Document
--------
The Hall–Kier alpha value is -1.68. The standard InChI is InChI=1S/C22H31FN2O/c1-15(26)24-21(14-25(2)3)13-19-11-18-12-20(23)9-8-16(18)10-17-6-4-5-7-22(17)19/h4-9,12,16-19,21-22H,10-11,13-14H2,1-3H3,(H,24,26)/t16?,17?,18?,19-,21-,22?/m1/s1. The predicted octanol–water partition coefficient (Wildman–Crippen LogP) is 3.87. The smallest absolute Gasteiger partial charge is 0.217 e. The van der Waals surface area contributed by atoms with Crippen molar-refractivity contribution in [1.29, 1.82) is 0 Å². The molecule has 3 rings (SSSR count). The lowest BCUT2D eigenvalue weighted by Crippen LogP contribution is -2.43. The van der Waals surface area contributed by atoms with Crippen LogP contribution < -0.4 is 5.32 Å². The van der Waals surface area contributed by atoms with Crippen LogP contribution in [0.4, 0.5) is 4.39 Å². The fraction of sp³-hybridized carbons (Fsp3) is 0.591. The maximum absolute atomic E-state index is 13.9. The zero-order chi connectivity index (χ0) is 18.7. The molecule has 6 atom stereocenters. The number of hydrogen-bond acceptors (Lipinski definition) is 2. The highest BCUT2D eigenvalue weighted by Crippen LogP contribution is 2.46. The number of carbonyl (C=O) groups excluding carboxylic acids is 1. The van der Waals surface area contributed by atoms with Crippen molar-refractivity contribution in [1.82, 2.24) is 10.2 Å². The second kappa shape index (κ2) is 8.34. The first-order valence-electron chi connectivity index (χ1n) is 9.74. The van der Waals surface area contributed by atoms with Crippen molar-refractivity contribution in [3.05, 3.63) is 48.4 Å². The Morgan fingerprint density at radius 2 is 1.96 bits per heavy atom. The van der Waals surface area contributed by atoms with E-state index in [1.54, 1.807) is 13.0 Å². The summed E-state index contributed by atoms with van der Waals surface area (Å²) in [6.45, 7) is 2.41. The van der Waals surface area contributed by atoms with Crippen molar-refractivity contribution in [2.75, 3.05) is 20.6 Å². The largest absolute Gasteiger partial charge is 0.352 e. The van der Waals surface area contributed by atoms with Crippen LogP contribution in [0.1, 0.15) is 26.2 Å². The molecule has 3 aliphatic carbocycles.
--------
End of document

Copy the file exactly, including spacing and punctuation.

The Hall–Kier alpha value is -1.68. The standard InChI is InChI=1S/C22H31FN2O/c1-15(26)24-21(14-25(2)3)13-19-11-18-12-20(23)9-8-16(18)10-17-6-4-5-7-22(17)19/h4-9,12,16-19,21-22H,10-11,13-14H2,1-3H3,(H,24,26)/t16?,17?,18?,19-,21-,22?/m1/s1. The predicted octanol–water partition coefficient (Wildman–Crippen LogP) is 3.87. The smallest absolute Gasteiger partial charge is 0.217 e. The van der Waals surface area contributed by atoms with Crippen molar-refractivity contribution in [1.29, 1.82) is 0 Å². The molecule has 3 rings (SSSR count). The lowest BCUT2D eigenvalue weighted by Crippen LogP contribution is -2.43. The van der Waals surface area contributed by atoms with Crippen LogP contribution < -0.4 is 5.32 Å². The van der Waals surface area contributed by atoms with Crippen LogP contribution in [0.4, 0.5) is 4.39 Å². The fraction of sp³-hybridized carbons (Fsp3) is 0.591. The maximum absolute atomic E-state index is 13.9. The zero-order chi connectivity index (χ0) is 18.7. The molecule has 6 atom stereocenters. The number of hydrogen-bond acceptors (Lipinski definition) is 2. The highest BCUT2D eigenvalue weighted by Crippen LogP contribution is 2.46. The number of carbonyl (C=O) groups excluding carboxylic acids is 1. The van der Waals surface area contributed by atoms with Crippen molar-refractivity contribution in [1.82, 2.24) is 10.2 Å². The second kappa shape index (κ2) is 8.34. The first-order valence-electron chi connectivity index (χ1n) is 9.74. The van der Waals surface area contributed by atoms with Crippen molar-refractivity contribution in [3.05, 3.63) is 48.4 Å². The Morgan fingerprint density at radius 2 is 1.96 bits per heavy atom. The van der Waals surface area contributed by atoms with E-state index in [1.54, 1.807) is 13.0 Å². The summed E-state index contributed by atoms with van der Waals surface area (Å²) in [6.45, 7) is 2.41. The van der Waals surface area contributed by atoms with Crippen molar-refractivity contribution in [2.75, 3.05) is 20.6 Å². The largest absolute Gasteiger partial charge is 0.352 e. The van der Waals surface area contributed by atoms with Crippen LogP contribution in [0.1, 0.15) is 26.2 Å². The molecule has 3 aliphatic carbocycles.